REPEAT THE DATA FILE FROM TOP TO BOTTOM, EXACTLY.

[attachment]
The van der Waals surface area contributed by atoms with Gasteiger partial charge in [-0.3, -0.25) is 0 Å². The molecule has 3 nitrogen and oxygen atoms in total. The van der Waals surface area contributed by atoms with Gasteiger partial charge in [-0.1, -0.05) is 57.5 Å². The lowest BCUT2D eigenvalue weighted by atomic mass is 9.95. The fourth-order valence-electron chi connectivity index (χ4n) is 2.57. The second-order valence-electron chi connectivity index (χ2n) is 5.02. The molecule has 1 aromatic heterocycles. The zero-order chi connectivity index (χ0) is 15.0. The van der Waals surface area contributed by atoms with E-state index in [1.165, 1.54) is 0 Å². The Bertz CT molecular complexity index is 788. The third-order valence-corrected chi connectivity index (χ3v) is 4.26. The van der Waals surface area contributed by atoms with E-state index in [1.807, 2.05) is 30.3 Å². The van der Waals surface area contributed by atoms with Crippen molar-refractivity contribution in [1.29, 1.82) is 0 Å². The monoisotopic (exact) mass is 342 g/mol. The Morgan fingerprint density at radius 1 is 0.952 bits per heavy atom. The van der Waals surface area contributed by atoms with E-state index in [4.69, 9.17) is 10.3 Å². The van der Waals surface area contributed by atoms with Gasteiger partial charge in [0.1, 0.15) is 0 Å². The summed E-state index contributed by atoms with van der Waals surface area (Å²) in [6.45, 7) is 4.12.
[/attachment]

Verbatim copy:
The van der Waals surface area contributed by atoms with Gasteiger partial charge in [-0.3, -0.25) is 0 Å². The molecule has 3 nitrogen and oxygen atoms in total. The van der Waals surface area contributed by atoms with Gasteiger partial charge in [-0.1, -0.05) is 57.5 Å². The lowest BCUT2D eigenvalue weighted by atomic mass is 9.95. The fourth-order valence-electron chi connectivity index (χ4n) is 2.57. The second-order valence-electron chi connectivity index (χ2n) is 5.02. The molecule has 1 aromatic heterocycles. The zero-order chi connectivity index (χ0) is 15.0. The van der Waals surface area contributed by atoms with E-state index in [1.165, 1.54) is 0 Å². The Bertz CT molecular complexity index is 788. The third-order valence-corrected chi connectivity index (χ3v) is 4.26. The van der Waals surface area contributed by atoms with E-state index in [1.807, 2.05) is 30.3 Å². The van der Waals surface area contributed by atoms with Crippen molar-refractivity contribution in [1.29, 1.82) is 0 Å². The monoisotopic (exact) mass is 342 g/mol. The Morgan fingerprint density at radius 1 is 0.952 bits per heavy atom. The van der Waals surface area contributed by atoms with E-state index in [4.69, 9.17) is 10.3 Å². The van der Waals surface area contributed by atoms with Gasteiger partial charge in [0.1, 0.15) is 0 Å². The summed E-state index contributed by atoms with van der Waals surface area (Å²) in [6.45, 7) is 4.12.